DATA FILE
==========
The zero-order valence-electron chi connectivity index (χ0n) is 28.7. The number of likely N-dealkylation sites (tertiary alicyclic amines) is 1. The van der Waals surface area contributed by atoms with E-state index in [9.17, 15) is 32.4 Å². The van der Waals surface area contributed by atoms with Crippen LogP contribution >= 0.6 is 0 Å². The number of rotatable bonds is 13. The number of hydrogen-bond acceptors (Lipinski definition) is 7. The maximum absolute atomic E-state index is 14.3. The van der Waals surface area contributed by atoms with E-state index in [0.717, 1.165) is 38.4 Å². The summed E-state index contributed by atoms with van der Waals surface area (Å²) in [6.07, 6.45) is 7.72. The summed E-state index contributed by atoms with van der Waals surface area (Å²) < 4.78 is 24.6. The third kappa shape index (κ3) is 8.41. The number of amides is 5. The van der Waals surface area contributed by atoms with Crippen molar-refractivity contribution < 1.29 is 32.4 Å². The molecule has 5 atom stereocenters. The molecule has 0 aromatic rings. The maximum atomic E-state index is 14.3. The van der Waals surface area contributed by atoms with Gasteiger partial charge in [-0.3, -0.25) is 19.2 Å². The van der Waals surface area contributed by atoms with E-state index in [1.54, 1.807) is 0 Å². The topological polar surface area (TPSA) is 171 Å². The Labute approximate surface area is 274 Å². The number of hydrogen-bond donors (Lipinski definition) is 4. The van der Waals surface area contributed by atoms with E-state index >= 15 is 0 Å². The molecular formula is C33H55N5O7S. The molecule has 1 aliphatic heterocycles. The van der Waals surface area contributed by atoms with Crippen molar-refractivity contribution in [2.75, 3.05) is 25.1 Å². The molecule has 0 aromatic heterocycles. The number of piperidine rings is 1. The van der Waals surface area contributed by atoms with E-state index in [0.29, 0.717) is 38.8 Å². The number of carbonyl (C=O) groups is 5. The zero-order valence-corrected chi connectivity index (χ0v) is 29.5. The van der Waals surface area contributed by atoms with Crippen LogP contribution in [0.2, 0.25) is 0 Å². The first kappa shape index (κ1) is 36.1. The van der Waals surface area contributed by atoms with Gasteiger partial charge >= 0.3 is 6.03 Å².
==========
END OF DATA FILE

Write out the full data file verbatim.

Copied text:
The zero-order valence-electron chi connectivity index (χ0n) is 28.7. The number of likely N-dealkylation sites (tertiary alicyclic amines) is 1. The van der Waals surface area contributed by atoms with E-state index in [9.17, 15) is 32.4 Å². The van der Waals surface area contributed by atoms with Crippen LogP contribution >= 0.6 is 0 Å². The number of rotatable bonds is 13. The number of hydrogen-bond acceptors (Lipinski definition) is 7. The maximum absolute atomic E-state index is 14.3. The van der Waals surface area contributed by atoms with E-state index in [0.717, 1.165) is 38.4 Å². The summed E-state index contributed by atoms with van der Waals surface area (Å²) in [6.07, 6.45) is 7.72. The summed E-state index contributed by atoms with van der Waals surface area (Å²) < 4.78 is 24.6. The third kappa shape index (κ3) is 8.41. The number of amides is 5. The van der Waals surface area contributed by atoms with Crippen molar-refractivity contribution < 1.29 is 32.4 Å². The molecule has 5 atom stereocenters. The molecule has 0 aromatic rings. The maximum atomic E-state index is 14.3. The van der Waals surface area contributed by atoms with Gasteiger partial charge in [-0.3, -0.25) is 19.2 Å². The van der Waals surface area contributed by atoms with E-state index in [1.54, 1.807) is 0 Å². The topological polar surface area (TPSA) is 171 Å². The Labute approximate surface area is 274 Å². The number of hydrogen-bond donors (Lipinski definition) is 4. The van der Waals surface area contributed by atoms with E-state index >= 15 is 0 Å². The molecular formula is C33H55N5O7S. The molecule has 1 aliphatic heterocycles. The van der Waals surface area contributed by atoms with Crippen molar-refractivity contribution in [2.75, 3.05) is 25.1 Å². The molecule has 0 aromatic heterocycles. The number of piperidine rings is 1. The van der Waals surface area contributed by atoms with E-state index in [0.29, 0.717) is 38.8 Å². The number of carbonyl (C=O) groups is 5. The zero-order valence-corrected chi connectivity index (χ0v) is 29.5. The van der Waals surface area contributed by atoms with Crippen LogP contribution in [0.2, 0.25) is 0 Å². The first kappa shape index (κ1) is 36.1. The van der Waals surface area contributed by atoms with Gasteiger partial charge >= 0.3 is 6.03 Å².